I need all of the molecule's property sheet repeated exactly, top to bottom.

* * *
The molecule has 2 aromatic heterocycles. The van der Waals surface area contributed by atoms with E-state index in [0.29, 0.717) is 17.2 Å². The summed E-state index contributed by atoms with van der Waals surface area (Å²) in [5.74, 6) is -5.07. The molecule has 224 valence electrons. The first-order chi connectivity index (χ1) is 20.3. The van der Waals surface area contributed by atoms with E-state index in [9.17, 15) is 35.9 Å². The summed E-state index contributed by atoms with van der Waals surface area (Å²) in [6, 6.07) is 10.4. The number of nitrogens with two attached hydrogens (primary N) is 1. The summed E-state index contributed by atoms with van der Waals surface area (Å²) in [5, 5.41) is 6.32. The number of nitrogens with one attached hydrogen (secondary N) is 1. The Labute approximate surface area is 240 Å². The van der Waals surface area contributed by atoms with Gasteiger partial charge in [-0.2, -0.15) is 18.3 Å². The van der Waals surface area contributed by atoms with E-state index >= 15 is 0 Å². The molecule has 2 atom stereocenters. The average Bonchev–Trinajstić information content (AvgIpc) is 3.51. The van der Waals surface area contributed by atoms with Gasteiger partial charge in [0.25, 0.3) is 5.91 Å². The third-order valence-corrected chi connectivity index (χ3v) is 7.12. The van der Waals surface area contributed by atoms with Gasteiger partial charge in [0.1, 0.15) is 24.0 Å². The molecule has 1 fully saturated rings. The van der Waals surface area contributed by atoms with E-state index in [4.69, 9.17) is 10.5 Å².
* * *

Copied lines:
The molecule has 2 aromatic heterocycles. The van der Waals surface area contributed by atoms with E-state index in [0.29, 0.717) is 17.2 Å². The summed E-state index contributed by atoms with van der Waals surface area (Å²) in [5.74, 6) is -5.07. The molecule has 224 valence electrons. The first-order chi connectivity index (χ1) is 20.3. The van der Waals surface area contributed by atoms with E-state index in [9.17, 15) is 35.9 Å². The summed E-state index contributed by atoms with van der Waals surface area (Å²) in [6, 6.07) is 10.4. The number of nitrogens with two attached hydrogens (primary N) is 1. The summed E-state index contributed by atoms with van der Waals surface area (Å²) in [5, 5.41) is 6.32. The number of nitrogens with one attached hydrogen (secondary N) is 1. The Labute approximate surface area is 240 Å². The van der Waals surface area contributed by atoms with Gasteiger partial charge in [-0.2, -0.15) is 18.3 Å². The van der Waals surface area contributed by atoms with E-state index >= 15 is 0 Å². The molecule has 2 atom stereocenters. The average Bonchev–Trinajstić information content (AvgIpc) is 3.51. The van der Waals surface area contributed by atoms with Gasteiger partial charge in [0.25, 0.3) is 5.91 Å². The third-order valence-corrected chi connectivity index (χ3v) is 7.12. The van der Waals surface area contributed by atoms with Gasteiger partial charge in [0.1, 0.15) is 24.0 Å². The molecule has 1 fully saturated rings. The van der Waals surface area contributed by atoms with E-state index in [4.69, 9.17) is 10.5 Å².